Firefighter Cancer Awareness: Modifiable Cancer Risks

You may know that firefighters have a 9% higher risk of being diagnosed with cancer, and a 14% higher risk of dying from it than the general population. But that doesn’t mean we have to sit back and take that as “part of the job.” Much can be done to lower these stats, including changing our modifiable cancer risks.

A cancer risk factor is anything that increases a person’s risk of developing cancer. Modifiable cancer risk factors are what we can change, including health behaviors and exposures such as healthy diet, adequate sleep, stress management and reducing exposure to toxic chemicals. Non-modifiable cancer risk factors include things like genetics, age, gender and race, and certain exposures.  

As firefighters know, there are many factors that simply can’t be changed, so more emphasis needs to be placed changing the ones that can. Individual risk factors are much easier to change, while operational factors may take some more effort.



The leading causes of death for fire fighters are cancer and heart disease, but proper nutrition and exercise, as well as limiting or avoiding tobacco and alcohol use can go a long way.

Here are two programs that can help:
IAFF Nutrition Program
IAFF Peer Fitness Trainer Program

Annual Medical Exam

Occupational exposures increase the risk of fire fighters developing occupational cancers and diseases.  An annual medical exam is preventative medicine, and early detection may be the key to survival.

Take this medical form developed by the Firefighter Cancer Support Network to your doctor!

Adequate Sleep

Sleep is something that may elude many firefighters, including Fire Captain and cancer-survivor Clint who says, “My sleep patterns have been horrible and only have gotten worse throughout the years.”

Because regardless of the shift schedule, there is always an overnight shift and busy or short-staffed stations have less down time to recover, rehab or sleep. It is vital for departments to ensure daily rest and recovery for the crews. When off shift firefighters should sleep without distractions such as TV, cell phones and music, and with limited light.


Occupational Stress

Firefighting is physically dangerous and psychologically strenuous. In fact, if Clint could go back and change anything about his time as a firefighter, he would have been less aggressive with his body.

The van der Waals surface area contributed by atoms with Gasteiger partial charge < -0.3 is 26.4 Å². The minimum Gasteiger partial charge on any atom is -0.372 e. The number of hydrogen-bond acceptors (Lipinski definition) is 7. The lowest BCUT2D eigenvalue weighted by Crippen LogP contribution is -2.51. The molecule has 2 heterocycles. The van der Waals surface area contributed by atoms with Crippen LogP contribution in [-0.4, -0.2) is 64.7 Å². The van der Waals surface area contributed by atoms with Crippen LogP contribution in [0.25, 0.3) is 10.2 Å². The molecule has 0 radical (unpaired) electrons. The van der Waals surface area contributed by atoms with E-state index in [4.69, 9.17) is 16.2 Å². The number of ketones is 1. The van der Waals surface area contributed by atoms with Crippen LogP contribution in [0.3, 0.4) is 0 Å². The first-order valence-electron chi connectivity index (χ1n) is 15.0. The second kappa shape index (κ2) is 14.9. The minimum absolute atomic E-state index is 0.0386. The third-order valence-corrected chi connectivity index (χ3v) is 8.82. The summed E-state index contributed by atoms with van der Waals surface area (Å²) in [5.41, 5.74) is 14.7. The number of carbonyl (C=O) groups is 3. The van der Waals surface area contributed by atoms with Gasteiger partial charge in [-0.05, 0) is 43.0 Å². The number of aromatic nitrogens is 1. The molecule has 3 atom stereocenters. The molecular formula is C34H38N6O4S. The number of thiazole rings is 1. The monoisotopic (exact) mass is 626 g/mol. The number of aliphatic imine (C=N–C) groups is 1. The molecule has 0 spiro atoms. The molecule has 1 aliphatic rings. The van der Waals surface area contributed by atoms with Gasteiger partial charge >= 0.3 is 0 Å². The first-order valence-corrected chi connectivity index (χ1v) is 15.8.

“I think I would not have always been the guy who would lift the heavy things or the gurney by myself,” he said. “I would have liked to have saved the damage I have done to my body so I could enjoy a healthy retirement.”

Between emergency calls at all hours of the day and night, traumatic experience exposure is also very common. Firefighters must find ways to avoid internalizing stress, like seeking behavioral health services, exercising to relieve tension, or even meditation.

Toxic Chemical Exposures

Toxic chemicals, including asbestos fibers, diesel engine exhaust and formaldehyde, are released in smoke and soot from all fires. The lack of proper PPE and effective decon efforts leads to increased chemical exposure and the risk of occupational cancer.

Here are simple steps firefighters can take to greatly reduce this exposure and their cancer risk, and that of their family:

  • On-scene gross decontamination of PPE and equipment
  • Clean cab program; do not bring contaminated gear and equipment in the cab
  • Wash hands and use wet wipes to remove contaminants from skin.
  • Have a change of clothes on the engine and, if possible, change uniform on scene
  • Shower within the hour of returning to the station
  • Launder PPE according to NFPA and manufacturer guidance
  • Launder station uniform

There is still much to discover about how cancer affects firefighters, and what can be done, but we do know that prevention is key. Awareness and a few lifestyle changes can make a huge impact on the health and safety of firefighters and those they love.